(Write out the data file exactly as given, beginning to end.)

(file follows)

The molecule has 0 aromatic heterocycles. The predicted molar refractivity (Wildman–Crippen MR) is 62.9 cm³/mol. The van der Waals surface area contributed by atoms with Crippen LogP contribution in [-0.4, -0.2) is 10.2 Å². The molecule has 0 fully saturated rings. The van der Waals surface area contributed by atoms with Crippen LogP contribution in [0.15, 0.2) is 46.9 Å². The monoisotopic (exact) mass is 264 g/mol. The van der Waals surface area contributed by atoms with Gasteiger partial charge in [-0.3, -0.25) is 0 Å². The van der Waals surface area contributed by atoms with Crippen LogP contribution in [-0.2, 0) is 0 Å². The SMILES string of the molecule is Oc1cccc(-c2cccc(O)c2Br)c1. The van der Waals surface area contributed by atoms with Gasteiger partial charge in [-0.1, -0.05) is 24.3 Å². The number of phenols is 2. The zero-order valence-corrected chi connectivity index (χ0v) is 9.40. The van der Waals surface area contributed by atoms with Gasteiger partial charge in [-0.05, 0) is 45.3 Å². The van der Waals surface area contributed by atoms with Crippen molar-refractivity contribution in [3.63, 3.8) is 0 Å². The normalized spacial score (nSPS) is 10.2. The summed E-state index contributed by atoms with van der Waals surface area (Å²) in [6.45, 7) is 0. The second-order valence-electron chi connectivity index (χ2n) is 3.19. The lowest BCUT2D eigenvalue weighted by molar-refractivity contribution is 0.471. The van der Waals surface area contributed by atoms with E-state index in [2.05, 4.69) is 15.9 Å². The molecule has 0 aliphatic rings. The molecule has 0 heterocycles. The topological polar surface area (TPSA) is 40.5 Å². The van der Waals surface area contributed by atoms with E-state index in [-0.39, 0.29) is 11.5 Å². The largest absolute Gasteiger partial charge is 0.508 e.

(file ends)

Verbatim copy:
The molecule has 0 aromatic heterocycles. The predicted molar refractivity (Wildman–Crippen MR) is 62.9 cm³/mol. The van der Waals surface area contributed by atoms with Crippen LogP contribution in [-0.4, -0.2) is 10.2 Å². The molecule has 0 fully saturated rings. The van der Waals surface area contributed by atoms with Crippen LogP contribution in [0.15, 0.2) is 46.9 Å². The monoisotopic (exact) mass is 264 g/mol. The van der Waals surface area contributed by atoms with Gasteiger partial charge in [-0.3, -0.25) is 0 Å². The van der Waals surface area contributed by atoms with Crippen LogP contribution in [-0.2, 0) is 0 Å². The SMILES string of the molecule is Oc1cccc(-c2cccc(O)c2Br)c1. The van der Waals surface area contributed by atoms with Gasteiger partial charge in [-0.1, -0.05) is 24.3 Å². The number of phenols is 2. The zero-order valence-corrected chi connectivity index (χ0v) is 9.40. The van der Waals surface area contributed by atoms with Gasteiger partial charge in [-0.05, 0) is 45.3 Å². The van der Waals surface area contributed by atoms with Crippen molar-refractivity contribution in [3.63, 3.8) is 0 Å². The normalized spacial score (nSPS) is 10.2. The summed E-state index contributed by atoms with van der Waals surface area (Å²) in [6.45, 7) is 0. The second-order valence-electron chi connectivity index (χ2n) is 3.19. The lowest BCUT2D eigenvalue weighted by molar-refractivity contribution is 0.471. The van der Waals surface area contributed by atoms with E-state index in [2.05, 4.69) is 15.9 Å². The molecule has 0 aliphatic rings. The molecule has 0 heterocycles. The topological polar surface area (TPSA) is 40.5 Å². The van der Waals surface area contributed by atoms with E-state index in [-0.39, 0.29) is 11.5 Å². The largest absolute Gasteiger partial charge is 0.508 e.